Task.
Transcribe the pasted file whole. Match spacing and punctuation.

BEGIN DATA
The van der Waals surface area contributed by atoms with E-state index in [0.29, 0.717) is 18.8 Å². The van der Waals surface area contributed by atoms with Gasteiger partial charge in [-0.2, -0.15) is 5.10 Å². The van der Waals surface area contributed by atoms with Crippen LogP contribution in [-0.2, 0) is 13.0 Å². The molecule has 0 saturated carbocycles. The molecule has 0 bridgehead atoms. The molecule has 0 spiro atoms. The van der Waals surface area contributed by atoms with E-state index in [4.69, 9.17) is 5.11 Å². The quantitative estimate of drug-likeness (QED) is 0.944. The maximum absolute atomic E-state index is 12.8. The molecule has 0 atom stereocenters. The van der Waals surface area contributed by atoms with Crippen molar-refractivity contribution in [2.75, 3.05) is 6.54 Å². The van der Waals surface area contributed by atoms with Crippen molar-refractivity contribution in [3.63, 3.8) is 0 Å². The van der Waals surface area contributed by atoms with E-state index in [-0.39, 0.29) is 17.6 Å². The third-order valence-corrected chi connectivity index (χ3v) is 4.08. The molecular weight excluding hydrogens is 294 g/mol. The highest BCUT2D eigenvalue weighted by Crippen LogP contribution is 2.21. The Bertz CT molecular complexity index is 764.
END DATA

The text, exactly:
The van der Waals surface area contributed by atoms with E-state index in [0.29, 0.717) is 18.8 Å². The van der Waals surface area contributed by atoms with Gasteiger partial charge in [-0.2, -0.15) is 5.10 Å². The van der Waals surface area contributed by atoms with Crippen LogP contribution in [-0.2, 0) is 13.0 Å². The molecule has 0 saturated carbocycles. The molecule has 0 bridgehead atoms. The molecule has 0 spiro atoms. The van der Waals surface area contributed by atoms with E-state index in [4.69, 9.17) is 5.11 Å². The quantitative estimate of drug-likeness (QED) is 0.944. The maximum absolute atomic E-state index is 12.8. The molecule has 0 atom stereocenters. The van der Waals surface area contributed by atoms with Crippen molar-refractivity contribution in [2.75, 3.05) is 6.54 Å². The van der Waals surface area contributed by atoms with Crippen molar-refractivity contribution in [3.63, 3.8) is 0 Å². The van der Waals surface area contributed by atoms with E-state index in [-0.39, 0.29) is 17.6 Å². The third-order valence-corrected chi connectivity index (χ3v) is 4.08. The molecular weight excluding hydrogens is 294 g/mol. The highest BCUT2D eigenvalue weighted by Crippen LogP contribution is 2.21. The Bertz CT molecular complexity index is 764.